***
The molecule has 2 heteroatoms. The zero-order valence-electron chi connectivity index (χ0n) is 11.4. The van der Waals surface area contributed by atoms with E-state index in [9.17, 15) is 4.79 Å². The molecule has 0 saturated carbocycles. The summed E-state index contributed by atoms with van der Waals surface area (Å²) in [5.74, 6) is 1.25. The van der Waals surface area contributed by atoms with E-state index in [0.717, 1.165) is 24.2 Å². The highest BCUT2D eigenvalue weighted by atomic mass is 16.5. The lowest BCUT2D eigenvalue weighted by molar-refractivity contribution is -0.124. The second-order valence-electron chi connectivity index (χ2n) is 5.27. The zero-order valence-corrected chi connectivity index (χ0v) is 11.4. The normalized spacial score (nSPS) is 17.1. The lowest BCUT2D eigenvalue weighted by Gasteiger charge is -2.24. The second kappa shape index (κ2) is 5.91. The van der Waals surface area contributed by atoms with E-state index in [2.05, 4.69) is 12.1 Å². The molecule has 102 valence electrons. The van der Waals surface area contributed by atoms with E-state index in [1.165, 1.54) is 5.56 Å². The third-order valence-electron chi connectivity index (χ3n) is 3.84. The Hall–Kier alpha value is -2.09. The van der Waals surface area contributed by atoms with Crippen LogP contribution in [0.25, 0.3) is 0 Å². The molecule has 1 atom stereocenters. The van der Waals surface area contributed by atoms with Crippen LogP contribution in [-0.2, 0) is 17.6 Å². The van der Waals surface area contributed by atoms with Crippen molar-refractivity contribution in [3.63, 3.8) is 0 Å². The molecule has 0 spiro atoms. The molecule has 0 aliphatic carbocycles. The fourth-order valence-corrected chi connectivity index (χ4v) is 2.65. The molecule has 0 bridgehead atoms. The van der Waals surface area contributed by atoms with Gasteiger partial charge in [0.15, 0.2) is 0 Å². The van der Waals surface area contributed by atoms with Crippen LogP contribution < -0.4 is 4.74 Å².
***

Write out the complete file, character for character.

The molecule has 2 heteroatoms. The zero-order valence-electron chi connectivity index (χ0n) is 11.4. The van der Waals surface area contributed by atoms with E-state index in [9.17, 15) is 4.79 Å². The molecule has 0 saturated carbocycles. The summed E-state index contributed by atoms with van der Waals surface area (Å²) in [5.74, 6) is 1.25. The van der Waals surface area contributed by atoms with E-state index in [0.717, 1.165) is 24.2 Å². The highest BCUT2D eigenvalue weighted by atomic mass is 16.5. The lowest BCUT2D eigenvalue weighted by molar-refractivity contribution is -0.124. The second-order valence-electron chi connectivity index (χ2n) is 5.27. The zero-order valence-corrected chi connectivity index (χ0v) is 11.4. The normalized spacial score (nSPS) is 17.1. The lowest BCUT2D eigenvalue weighted by Gasteiger charge is -2.24. The second kappa shape index (κ2) is 5.91. The van der Waals surface area contributed by atoms with E-state index in [2.05, 4.69) is 12.1 Å². The molecule has 102 valence electrons. The van der Waals surface area contributed by atoms with E-state index in [1.165, 1.54) is 5.56 Å². The third-order valence-electron chi connectivity index (χ3n) is 3.84. The Hall–Kier alpha value is -2.09. The van der Waals surface area contributed by atoms with Crippen LogP contribution in [0.25, 0.3) is 0 Å². The molecule has 1 atom stereocenters. The van der Waals surface area contributed by atoms with Crippen LogP contribution in [-0.2, 0) is 17.6 Å². The van der Waals surface area contributed by atoms with Crippen molar-refractivity contribution in [3.63, 3.8) is 0 Å². The molecule has 0 spiro atoms. The molecule has 0 aliphatic carbocycles. The fourth-order valence-corrected chi connectivity index (χ4v) is 2.65. The molecule has 0 bridgehead atoms. The van der Waals surface area contributed by atoms with Gasteiger partial charge in [0.15, 0.2) is 0 Å². The van der Waals surface area contributed by atoms with Crippen LogP contribution < -0.4 is 4.74 Å².